The practical value of this has been observed. In Machine Learning, you can usually better explain a training data set by invoking a more complicated model. To get the best performance against new data, you should punish your model by at least the *exponential* of additional free parameters you need to set.

In the discussion of science vs religion, revelations and scriptures are not a comparative challenge for science to explain. Since there are inconsistent revelations and scriptures, every religion needs baked into it the idea that these things can come about due to quirks in human nature. Any religion that presupposes a personal god, however, needs to bake in the complexity of that god (and in particular its personality) into the theory of the world. This is not necessary for science. This is an enormous amount of additional complexity that should make the theory extremely unlikely.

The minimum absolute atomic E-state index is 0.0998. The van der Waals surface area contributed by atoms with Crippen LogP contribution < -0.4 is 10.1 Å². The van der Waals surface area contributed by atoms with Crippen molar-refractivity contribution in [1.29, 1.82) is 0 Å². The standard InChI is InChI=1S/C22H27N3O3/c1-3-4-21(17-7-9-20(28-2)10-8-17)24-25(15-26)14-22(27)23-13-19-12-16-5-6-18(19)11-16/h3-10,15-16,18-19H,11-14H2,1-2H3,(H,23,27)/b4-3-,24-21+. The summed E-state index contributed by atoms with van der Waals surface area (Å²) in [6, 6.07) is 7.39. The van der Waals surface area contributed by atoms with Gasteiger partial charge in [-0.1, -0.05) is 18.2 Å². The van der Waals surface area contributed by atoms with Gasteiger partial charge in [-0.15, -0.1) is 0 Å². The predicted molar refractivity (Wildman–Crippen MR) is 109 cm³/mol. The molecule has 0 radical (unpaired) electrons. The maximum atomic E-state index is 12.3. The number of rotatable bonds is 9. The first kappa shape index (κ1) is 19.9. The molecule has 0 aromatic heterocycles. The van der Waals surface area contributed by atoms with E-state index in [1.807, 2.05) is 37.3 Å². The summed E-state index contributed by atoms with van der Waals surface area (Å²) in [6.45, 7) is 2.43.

Consider as a point of comparison that a personality would seem to be at least as information intensive as, say, a watch. Now imagine you find a watch in the forest. Do you think that watch came about the same way as all other watches came about (i.e. built by humans), vs how likely do you think it is that this particular watch is special and has been around since the beginning of the world waiting to be discovered.

91 Eric Rasmusen July 8, 2017 at 12:12 pm

“Thousands of years of human experience and the laws of physics and biology tell us that dead people stay dead. It requires a very tiny amount of faith to credit this body of experience and conclude that the historical Jesus was not raised from the dead. Its like having faith that the sun will rise tomorrow.”

Bad analogy. Christians agree that dead people stay dead–in general. That’s why the Resurrection is a big deal. The two alternatives are, roughly: “99% of people are not raised from the dead, but Jesus was,” vs. “99% of people are not raised from the dead, and Jesus was not either. ” It’s like “99% of the time the Law of Conservation of Energy applies, but 1% of the time you need to think about how Matter can be turned into Energy” vs. “100% of the time the Law of Conservation of Energy applies”.